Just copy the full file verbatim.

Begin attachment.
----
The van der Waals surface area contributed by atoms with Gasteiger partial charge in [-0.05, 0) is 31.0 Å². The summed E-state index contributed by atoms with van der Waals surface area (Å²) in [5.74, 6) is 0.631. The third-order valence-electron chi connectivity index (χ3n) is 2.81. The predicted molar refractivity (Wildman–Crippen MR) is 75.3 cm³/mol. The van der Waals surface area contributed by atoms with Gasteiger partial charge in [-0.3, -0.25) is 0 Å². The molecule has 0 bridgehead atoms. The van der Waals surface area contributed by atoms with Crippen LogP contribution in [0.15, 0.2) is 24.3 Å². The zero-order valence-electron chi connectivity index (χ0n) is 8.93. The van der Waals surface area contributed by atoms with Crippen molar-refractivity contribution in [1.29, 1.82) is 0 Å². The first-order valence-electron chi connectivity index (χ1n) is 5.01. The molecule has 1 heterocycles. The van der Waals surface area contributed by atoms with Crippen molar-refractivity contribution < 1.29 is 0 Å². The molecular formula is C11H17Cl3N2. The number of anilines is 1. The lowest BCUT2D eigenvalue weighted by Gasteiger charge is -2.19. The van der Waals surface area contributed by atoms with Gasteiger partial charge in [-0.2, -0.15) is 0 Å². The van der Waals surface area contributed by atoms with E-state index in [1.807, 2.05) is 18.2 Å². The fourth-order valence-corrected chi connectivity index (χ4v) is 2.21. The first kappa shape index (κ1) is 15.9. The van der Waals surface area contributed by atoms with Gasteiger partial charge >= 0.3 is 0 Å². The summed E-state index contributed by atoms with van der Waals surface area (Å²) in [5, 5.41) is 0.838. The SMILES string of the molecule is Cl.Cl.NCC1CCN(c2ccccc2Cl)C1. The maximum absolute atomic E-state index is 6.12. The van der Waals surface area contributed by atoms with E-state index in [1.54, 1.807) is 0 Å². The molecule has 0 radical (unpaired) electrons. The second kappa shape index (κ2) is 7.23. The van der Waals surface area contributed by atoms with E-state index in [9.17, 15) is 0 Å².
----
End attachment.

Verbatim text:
The van der Waals surface area contributed by atoms with Gasteiger partial charge in [-0.05, 0) is 31.0 Å². The summed E-state index contributed by atoms with van der Waals surface area (Å²) in [5.74, 6) is 0.631. The third-order valence-electron chi connectivity index (χ3n) is 2.81. The predicted molar refractivity (Wildman–Crippen MR) is 75.3 cm³/mol. The van der Waals surface area contributed by atoms with Gasteiger partial charge in [-0.3, -0.25) is 0 Å². The molecule has 0 bridgehead atoms. The van der Waals surface area contributed by atoms with Crippen LogP contribution in [0.15, 0.2) is 24.3 Å². The zero-order valence-electron chi connectivity index (χ0n) is 8.93. The van der Waals surface area contributed by atoms with Crippen molar-refractivity contribution in [1.29, 1.82) is 0 Å². The first-order valence-electron chi connectivity index (χ1n) is 5.01. The molecule has 1 heterocycles. The van der Waals surface area contributed by atoms with Crippen molar-refractivity contribution < 1.29 is 0 Å². The molecular formula is C11H17Cl3N2. The number of anilines is 1. The lowest BCUT2D eigenvalue weighted by Gasteiger charge is -2.19. The van der Waals surface area contributed by atoms with Gasteiger partial charge in [-0.2, -0.15) is 0 Å². The van der Waals surface area contributed by atoms with E-state index in [1.807, 2.05) is 18.2 Å². The fourth-order valence-corrected chi connectivity index (χ4v) is 2.21. The first kappa shape index (κ1) is 15.9. The van der Waals surface area contributed by atoms with Gasteiger partial charge >= 0.3 is 0 Å². The summed E-state index contributed by atoms with van der Waals surface area (Å²) in [5, 5.41) is 0.838. The SMILES string of the molecule is Cl.Cl.NCC1CCN(c2ccccc2Cl)C1. The maximum absolute atomic E-state index is 6.12. The van der Waals surface area contributed by atoms with E-state index in [1.54, 1.807) is 0 Å². The molecule has 0 radical (unpaired) electrons. The second kappa shape index (κ2) is 7.23. The van der Waals surface area contributed by atoms with E-state index in [9.17, 15) is 0 Å².